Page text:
Eating fast food is like giving your body a bacterial infection, according to new research into how the high-fat diet affects the immune system.
Scientists described high-fat and high-calorie foods as the “Western diet” and said that when they put mice on the regimen, it “induced systemic inflammation” that persisted even after the mice were back on their normal diets, a study in the journal Cell explained.
The foods contained a lot of fat and sugar and not much fiber. When a mouse was eating them, its immune system’s inflammatory response was akin to what it would do in the presence of a bacterial infection.
“The unhealthy diet led to an unexpected increase in the number of certain immune cells in the blood of the mice,” researcher Anette Christ said in a statement from the University of Bonn in Germany.
Although the inflammation dissipated once the unhealthy diet was replaced with a better one, the genetic changes linked to an aggressive immune response that the Western diet brought on remained. This kind of lingering effect is not unheard of — the body uses a sort of “memory” of its past experiences to better protect itself in the future, although those past experiences are often things like infections. When a dangerous pathogen comes along, it unlocks the immune system’s memories so the body’s defenses can mount a faster and more effective response.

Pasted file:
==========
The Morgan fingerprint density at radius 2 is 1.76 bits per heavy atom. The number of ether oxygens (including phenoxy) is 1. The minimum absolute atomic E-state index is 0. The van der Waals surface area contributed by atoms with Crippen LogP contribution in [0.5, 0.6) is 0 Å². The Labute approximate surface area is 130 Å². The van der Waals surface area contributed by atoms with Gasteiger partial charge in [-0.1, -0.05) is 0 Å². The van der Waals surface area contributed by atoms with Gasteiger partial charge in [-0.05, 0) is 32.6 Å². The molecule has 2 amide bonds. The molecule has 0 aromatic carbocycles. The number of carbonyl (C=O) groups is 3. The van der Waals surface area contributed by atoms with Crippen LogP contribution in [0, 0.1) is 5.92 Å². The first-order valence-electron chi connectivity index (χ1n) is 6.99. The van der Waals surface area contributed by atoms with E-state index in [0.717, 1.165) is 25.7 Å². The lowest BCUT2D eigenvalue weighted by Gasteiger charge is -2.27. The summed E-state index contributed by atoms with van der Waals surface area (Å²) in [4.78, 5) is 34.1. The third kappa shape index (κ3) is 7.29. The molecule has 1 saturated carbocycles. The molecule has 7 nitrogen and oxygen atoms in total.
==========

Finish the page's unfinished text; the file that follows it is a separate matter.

The new research extends this concept to foods with poor nutritional value.
“Fast food thus causes the body to quickly recruit a huge and powerful army,” the university explained.
According to the scientists, having a more stimulated immune system could have health consequences down the road, like diabetes and heart problems.
“The foundations of a healthy diet need to become a much more prominent part of education than they are at present,” researcher Eicke Latz said in the statement. “Only in this way can we immunize children at an early stage against the temptations of the food industry. Children have a choice of what they eat every day. We should enable them to make conscious decisions regarding their dietary habits.”
Compiled by Olalekan Adeleye